Researchers and clinicians in genomic medicine have just scratched the surface of understanding how individual genes cause traditional “genetic diseases” like cystic fibrosis or sickle cell anemia, as well as how multiple genes in an individual’s genome contribute to complex diseases like diabetes and cardiovascular disease. While researchers continue to conduct large-scale studies on how genes affect health and cause disease, doctors are beginning to incorporate genomic data into clinical practice.
Because genetic test results can be used to make important determinations about patient care, thorough and accurate interpretation of test results is critical. Incorrect interpretations can result in misdiagnosis, prompting unnecessary monitoring, procedures, treatments, and stress for individuals and their family members. Clinical laboratory professionals therefore spend significant amounts of time researching variants by consulting the medical literature and proprietary genomic databases.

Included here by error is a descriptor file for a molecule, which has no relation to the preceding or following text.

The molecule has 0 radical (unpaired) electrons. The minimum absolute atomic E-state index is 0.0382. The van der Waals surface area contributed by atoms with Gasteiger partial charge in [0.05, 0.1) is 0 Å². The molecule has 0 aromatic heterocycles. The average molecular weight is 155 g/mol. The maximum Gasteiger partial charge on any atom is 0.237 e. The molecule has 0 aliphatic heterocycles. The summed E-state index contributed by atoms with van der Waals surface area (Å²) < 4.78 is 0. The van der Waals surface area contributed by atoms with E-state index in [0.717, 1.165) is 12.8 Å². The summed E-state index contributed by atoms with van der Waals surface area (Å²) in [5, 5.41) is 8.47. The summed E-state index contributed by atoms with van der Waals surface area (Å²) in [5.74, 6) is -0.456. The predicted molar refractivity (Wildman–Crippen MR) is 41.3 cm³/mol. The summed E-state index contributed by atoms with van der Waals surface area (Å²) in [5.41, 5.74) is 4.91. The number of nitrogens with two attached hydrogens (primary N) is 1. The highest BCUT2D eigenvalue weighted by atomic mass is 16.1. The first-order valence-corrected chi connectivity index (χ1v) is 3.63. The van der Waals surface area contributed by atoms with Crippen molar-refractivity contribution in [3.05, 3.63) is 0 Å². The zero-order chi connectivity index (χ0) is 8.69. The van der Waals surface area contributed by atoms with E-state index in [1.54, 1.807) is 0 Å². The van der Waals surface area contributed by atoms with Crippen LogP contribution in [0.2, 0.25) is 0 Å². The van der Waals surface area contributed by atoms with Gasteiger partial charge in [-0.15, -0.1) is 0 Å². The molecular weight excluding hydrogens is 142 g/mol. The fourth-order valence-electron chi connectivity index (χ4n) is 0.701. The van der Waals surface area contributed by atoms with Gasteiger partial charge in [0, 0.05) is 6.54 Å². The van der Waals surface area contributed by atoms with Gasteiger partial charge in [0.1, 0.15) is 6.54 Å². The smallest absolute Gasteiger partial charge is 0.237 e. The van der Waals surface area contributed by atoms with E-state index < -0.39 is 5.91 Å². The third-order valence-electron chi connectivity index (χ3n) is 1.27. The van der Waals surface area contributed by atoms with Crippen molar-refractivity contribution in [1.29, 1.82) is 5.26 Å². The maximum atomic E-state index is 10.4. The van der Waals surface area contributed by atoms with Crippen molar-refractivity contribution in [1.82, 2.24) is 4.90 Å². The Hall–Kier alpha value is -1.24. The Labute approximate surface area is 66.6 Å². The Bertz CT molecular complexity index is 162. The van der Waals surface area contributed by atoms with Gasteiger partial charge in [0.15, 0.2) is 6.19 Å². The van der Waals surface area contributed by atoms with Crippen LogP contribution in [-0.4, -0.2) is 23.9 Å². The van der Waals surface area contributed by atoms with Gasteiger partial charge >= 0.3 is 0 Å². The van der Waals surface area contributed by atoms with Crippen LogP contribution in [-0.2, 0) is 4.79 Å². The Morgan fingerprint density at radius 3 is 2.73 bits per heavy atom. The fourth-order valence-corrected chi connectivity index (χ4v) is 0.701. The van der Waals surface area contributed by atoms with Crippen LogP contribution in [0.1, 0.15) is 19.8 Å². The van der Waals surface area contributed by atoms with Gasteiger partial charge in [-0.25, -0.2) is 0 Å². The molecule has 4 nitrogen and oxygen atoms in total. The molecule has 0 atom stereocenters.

As accurate interpretation of genomic data is critical to patient health, laboratories and clinicians need better resources to help them interpret genomic information accurately. The ClinGen Resource’s work to pull together the vast amount of genomic information from clinical laboratories and researchers and make it publicly available through ClinVar, a database housed in the National Center for Biotechnology Information (NCBI) at the NIH. Patients are also getting involved in the data sharing movement by contributing their own genomic information and connecting with other patients through genetic registries. Genomic data sharing will help the scientific community to better understand the relationship between genes and human health.
The NIH has provided more detailed information on patient registries and keeps lists of active registries. Visit this link for more information.
To learn more about being involved in research and the importance of understanding genetics, visit Genetic Alliance's Genes in Life.
The information on this website is not intended for direct diagnostic use or medical decision-making without review by a genetics professional. Individuals should not change their health behavior solely on the basis of information contained on this website. If you have questions about the information contained on this website, please see a health care professional.